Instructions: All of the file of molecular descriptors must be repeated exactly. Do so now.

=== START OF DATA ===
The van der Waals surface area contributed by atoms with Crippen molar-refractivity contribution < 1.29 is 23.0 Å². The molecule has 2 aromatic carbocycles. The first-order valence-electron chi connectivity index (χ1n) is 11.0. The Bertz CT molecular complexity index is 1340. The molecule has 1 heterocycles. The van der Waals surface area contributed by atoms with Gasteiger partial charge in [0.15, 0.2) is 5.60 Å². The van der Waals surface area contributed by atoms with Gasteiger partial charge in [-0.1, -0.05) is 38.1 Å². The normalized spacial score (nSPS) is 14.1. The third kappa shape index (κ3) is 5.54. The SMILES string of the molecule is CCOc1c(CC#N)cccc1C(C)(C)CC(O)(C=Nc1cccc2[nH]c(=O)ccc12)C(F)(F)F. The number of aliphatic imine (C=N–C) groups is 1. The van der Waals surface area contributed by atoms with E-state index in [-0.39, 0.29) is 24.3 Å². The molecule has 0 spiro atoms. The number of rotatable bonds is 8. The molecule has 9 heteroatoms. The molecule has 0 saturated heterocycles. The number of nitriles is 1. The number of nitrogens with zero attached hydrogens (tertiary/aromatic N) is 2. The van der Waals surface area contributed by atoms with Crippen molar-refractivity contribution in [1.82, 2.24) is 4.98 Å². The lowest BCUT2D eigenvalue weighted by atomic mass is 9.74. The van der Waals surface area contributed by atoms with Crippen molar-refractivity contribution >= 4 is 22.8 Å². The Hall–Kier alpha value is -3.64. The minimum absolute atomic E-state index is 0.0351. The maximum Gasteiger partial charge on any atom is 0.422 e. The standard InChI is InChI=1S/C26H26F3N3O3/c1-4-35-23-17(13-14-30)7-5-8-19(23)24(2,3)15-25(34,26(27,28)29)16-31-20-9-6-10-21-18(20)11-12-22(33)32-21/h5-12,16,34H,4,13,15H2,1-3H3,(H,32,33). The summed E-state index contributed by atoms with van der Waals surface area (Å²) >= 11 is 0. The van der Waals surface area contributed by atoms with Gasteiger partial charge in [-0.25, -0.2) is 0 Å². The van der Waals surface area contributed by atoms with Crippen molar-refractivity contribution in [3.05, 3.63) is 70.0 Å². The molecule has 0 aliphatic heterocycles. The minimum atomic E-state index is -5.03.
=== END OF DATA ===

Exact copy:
The van der Waals surface area contributed by atoms with Crippen molar-refractivity contribution < 1.29 is 23.0 Å². The molecule has 2 aromatic carbocycles. The first-order valence-electron chi connectivity index (χ1n) is 11.0. The Bertz CT molecular complexity index is 1340. The molecule has 1 heterocycles. The van der Waals surface area contributed by atoms with Gasteiger partial charge in [0.15, 0.2) is 5.60 Å². The van der Waals surface area contributed by atoms with Gasteiger partial charge in [-0.1, -0.05) is 38.1 Å². The normalized spacial score (nSPS) is 14.1. The third kappa shape index (κ3) is 5.54. The SMILES string of the molecule is CCOc1c(CC#N)cccc1C(C)(C)CC(O)(C=Nc1cccc2[nH]c(=O)ccc12)C(F)(F)F. The number of aliphatic imine (C=N–C) groups is 1. The van der Waals surface area contributed by atoms with E-state index in [-0.39, 0.29) is 24.3 Å². The molecule has 0 spiro atoms. The number of rotatable bonds is 8. The molecule has 9 heteroatoms. The molecule has 0 saturated heterocycles. The number of nitriles is 1. The number of nitrogens with zero attached hydrogens (tertiary/aromatic N) is 2. The van der Waals surface area contributed by atoms with Crippen molar-refractivity contribution in [1.82, 2.24) is 4.98 Å². The lowest BCUT2D eigenvalue weighted by atomic mass is 9.74. The van der Waals surface area contributed by atoms with Crippen molar-refractivity contribution >= 4 is 22.8 Å². The Hall–Kier alpha value is -3.64. The minimum absolute atomic E-state index is 0.0351. The maximum Gasteiger partial charge on any atom is 0.422 e. The standard InChI is InChI=1S/C26H26F3N3O3/c1-4-35-23-17(13-14-30)7-5-8-19(23)24(2,3)15-25(34,26(27,28)29)16-31-20-9-6-10-21-18(20)11-12-22(33)32-21/h5-12,16,34H,4,13,15H2,1-3H3,(H,32,33). The summed E-state index contributed by atoms with van der Waals surface area (Å²) >= 11 is 0. The van der Waals surface area contributed by atoms with Gasteiger partial charge in [-0.25, -0.2) is 0 Å². The van der Waals surface area contributed by atoms with Crippen molar-refractivity contribution in [3.05, 3.63) is 70.0 Å². The molecule has 0 aliphatic heterocycles. The minimum atomic E-state index is -5.03.